Promoting long-term investment

The Investment Association – the body representing UK fund managers – recently published its Productivity Action Plan. The aim of the plan is to promote long-term investment and the provision of growth capital.

The analysis contained in the report is sound; for example, it rightly highlights that the current tax and solvency regimes deter investment in equities. Many of its recommendations, such as greater engagement with companies at the pre-IPO stage, could bring real benefits if they are implemented.

There seems to be an implicit argument running through the report that, left to their own devices, fund managers would always choose to pursue a long-term investment strategy and engage actively to achieve that strategy. But they are frustrated in their ability to do so by the actions of pesky regulators, companies, clients and so on.

One example of this is the recommendation that companies should be told to stop reporting on a quarterly basis as it leads the market to focus on short-term performance.

However, companies generally only churn out information if there is either a requirement or a demand for them to do so. The legal requirement for quarterly reports was removed in 2014, so if companies are still producing them they must perceive there is a demand, which presumably is driven by the market (i.e. investors). Forbidding companies from producing quarterly reports is one approach. Another might be for investors simply to stop reading them.

Another example is the statement that ‘asset managers were being required to spend most engagement time on executive remuneration at the expense of a focus on wider fundamental factors’. There are different views as to why so much engagement between companies and investors focuses on remuneration – each side tends to blame the other – but there is no ‘requirement’ to ignore other factors.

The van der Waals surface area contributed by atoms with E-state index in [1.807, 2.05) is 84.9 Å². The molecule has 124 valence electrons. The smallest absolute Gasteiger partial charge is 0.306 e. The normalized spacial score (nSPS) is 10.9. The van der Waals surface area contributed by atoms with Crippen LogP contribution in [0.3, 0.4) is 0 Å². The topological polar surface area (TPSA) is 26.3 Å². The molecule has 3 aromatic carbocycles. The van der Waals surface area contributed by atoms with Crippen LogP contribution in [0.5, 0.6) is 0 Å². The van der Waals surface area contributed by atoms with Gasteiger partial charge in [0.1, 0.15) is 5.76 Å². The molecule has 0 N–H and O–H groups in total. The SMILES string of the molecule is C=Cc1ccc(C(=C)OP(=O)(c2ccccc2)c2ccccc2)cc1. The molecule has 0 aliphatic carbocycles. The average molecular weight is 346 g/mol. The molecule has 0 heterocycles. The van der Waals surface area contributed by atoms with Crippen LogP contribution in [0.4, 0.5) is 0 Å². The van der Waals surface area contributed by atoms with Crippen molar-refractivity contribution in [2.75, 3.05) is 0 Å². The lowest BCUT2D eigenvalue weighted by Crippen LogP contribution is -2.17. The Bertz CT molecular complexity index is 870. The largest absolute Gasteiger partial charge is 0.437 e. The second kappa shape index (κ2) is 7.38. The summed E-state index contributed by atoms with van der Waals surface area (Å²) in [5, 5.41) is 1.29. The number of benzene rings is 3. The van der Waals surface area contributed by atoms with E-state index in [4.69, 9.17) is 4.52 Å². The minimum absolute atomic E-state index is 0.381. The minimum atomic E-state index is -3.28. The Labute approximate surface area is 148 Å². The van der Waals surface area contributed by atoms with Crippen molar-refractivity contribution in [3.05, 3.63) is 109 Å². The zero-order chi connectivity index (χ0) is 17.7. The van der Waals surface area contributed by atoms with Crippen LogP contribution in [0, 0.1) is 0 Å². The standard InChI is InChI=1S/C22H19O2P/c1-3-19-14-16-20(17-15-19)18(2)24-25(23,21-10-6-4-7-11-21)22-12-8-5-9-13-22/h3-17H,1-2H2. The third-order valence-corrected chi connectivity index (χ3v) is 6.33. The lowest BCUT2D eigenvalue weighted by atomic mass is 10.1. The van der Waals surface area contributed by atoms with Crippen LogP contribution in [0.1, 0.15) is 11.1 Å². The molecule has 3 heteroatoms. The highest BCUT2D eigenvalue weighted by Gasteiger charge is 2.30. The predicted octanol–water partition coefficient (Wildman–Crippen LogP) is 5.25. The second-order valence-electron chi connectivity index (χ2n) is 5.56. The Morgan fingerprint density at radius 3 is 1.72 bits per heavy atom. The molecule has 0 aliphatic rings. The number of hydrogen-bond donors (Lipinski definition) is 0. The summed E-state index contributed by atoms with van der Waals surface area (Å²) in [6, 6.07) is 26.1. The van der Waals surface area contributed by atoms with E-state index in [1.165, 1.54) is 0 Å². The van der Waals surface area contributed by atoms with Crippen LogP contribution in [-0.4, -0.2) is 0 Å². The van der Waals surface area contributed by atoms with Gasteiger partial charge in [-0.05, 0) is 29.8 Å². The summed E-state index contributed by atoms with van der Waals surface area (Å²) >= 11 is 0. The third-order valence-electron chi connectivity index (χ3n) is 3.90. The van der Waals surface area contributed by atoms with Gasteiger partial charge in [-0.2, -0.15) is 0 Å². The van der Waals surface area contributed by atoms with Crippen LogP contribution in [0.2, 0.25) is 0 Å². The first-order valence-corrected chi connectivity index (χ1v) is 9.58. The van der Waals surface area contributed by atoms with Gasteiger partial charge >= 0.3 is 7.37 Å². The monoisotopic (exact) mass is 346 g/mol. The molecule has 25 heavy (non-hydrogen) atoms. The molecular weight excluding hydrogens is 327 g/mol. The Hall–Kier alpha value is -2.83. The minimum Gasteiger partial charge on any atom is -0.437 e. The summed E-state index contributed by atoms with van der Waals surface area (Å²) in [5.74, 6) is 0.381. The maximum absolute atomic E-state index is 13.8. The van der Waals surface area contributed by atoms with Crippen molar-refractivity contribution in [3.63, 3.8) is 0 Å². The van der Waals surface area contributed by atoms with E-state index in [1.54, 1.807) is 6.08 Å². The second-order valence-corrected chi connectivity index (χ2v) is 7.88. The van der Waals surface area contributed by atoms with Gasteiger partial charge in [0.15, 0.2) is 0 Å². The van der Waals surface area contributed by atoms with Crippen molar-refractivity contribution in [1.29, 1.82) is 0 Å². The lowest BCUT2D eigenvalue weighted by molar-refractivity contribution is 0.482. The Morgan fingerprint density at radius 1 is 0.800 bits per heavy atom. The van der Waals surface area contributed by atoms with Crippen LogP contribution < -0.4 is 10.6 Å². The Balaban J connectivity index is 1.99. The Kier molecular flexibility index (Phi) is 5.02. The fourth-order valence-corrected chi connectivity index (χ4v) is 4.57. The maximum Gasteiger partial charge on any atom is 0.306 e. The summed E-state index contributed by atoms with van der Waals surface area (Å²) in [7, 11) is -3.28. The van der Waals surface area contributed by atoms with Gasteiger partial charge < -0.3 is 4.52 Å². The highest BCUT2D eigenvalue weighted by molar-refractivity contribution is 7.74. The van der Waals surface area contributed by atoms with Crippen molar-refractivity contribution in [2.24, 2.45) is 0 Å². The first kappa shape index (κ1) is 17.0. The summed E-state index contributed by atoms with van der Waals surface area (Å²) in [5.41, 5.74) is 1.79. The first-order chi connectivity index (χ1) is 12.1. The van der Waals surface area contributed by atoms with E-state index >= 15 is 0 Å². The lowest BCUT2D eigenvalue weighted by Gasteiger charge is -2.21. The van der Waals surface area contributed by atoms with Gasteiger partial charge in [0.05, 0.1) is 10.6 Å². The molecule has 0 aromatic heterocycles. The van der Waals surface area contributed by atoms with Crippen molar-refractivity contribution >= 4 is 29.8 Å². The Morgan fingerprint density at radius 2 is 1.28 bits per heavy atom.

The root of the problem in this case is the limited amount of resource that the majority of fund managers are willing to commit to engagement. If they really want to discuss the company’s performance, strategy and culture – which the report identifies as the most important issues for investors – they are at liberty to put in more resource to ensure that those conversations happen. Many companies would welcome that as, I suspect, would many clients.

Implying in this report that fund managers’ hands are tied, if that was the intention, is disingenuous.

Many of the obstacles to long-term investment identified in the report are real and it will need concerted action to remove them. But the Investment Association’s members are not helpless bystanders – collectively they manage over £5.5 trillion of assets. They have huge resources and influence, and can have a significant impact when they choose to wield them.

Many asset managers take their long-term stewardship responsibilities seriously and are diligent in engaging with the companies in which they invest and reporting to their clients on the actions they are taking. Yet many others do not, as I expect the Financial Reporting Council’s current exercise to ‘tier’ signatories to the Stewardship Code will demonstrate.

The 19 institutional investors that have recently committed to fund the Investor Forum for the next three years are among those who are putting their money where their mouths are. Unfortunately, too many others are just paying lip service. That needs to change if the recommendations in this report are to have the desired effect.

Before joining ICSA's policy team as a consultant, Chris Hodge was the FRC Director of Corporate Governance

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